Thursday, February 14, 2013

The History of Chilled Buckwheat Noodle Soup

Many people regard mulnaengmyeon, the buckwheat noodle soup served in a chilled beef broth with pickled radish, sliced Korean pear, and a hard-boiled egg, as the specialty of Pyongyang, and bibimnaengmyeon -- noodles flavored with a spicy red pepper sauce -- as the specialty of Hamhung Province. But the two cold noodle dishes are actually categorized according to their place of origin. Mulnaengmyeon noodles are made of buckwheat and bibimnaengmyeon noodles out of corn starch.

Chilled buckwheat noodle soup dates back hundreds of years. In a book about seasonal customs titled "Dongguk Sesigi" written in 1849, the chilled noodle dishes from Pyongan Province are described as the best to eat in the winter. The popularity of the dish can be attributed to the difficulty of rice farming in the north due to the harsh climate.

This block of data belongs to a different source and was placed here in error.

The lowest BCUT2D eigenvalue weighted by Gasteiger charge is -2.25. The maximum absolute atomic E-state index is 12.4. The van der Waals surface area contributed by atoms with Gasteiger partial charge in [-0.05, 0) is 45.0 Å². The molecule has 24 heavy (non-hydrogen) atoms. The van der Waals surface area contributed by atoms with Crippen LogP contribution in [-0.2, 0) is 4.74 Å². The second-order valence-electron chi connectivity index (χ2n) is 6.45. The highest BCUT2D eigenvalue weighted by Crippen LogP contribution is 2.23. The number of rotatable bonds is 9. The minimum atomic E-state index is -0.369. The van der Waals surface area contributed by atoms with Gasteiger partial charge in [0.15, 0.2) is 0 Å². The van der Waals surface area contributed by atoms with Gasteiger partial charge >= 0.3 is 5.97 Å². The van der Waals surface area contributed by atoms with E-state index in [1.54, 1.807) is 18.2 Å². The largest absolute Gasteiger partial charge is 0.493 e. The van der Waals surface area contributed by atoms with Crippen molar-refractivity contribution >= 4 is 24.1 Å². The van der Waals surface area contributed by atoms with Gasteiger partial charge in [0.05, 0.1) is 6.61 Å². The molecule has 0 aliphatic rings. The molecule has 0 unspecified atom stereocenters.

Noodle dishes became a favorite food to satisfy midnight cravings for northerners, who ate dinner early in the evening as the days became shorter.

It became popular in the South in the early 1920s. At that time, it was mainly sold in Seoul's Nakwon-dong and Gwangyo neighborhoods. It became more widespread after the Korean War when refugees from the north headed south. According to a popular comic book, "Shikgaek" or "Le Grand Chef" by cartoonist Huh Young-man, the soup was considered a high-end gourmet dish during the early 1960s when a serving of bulgogi (barbecued beef) cost W60 and a noodle dish W35.

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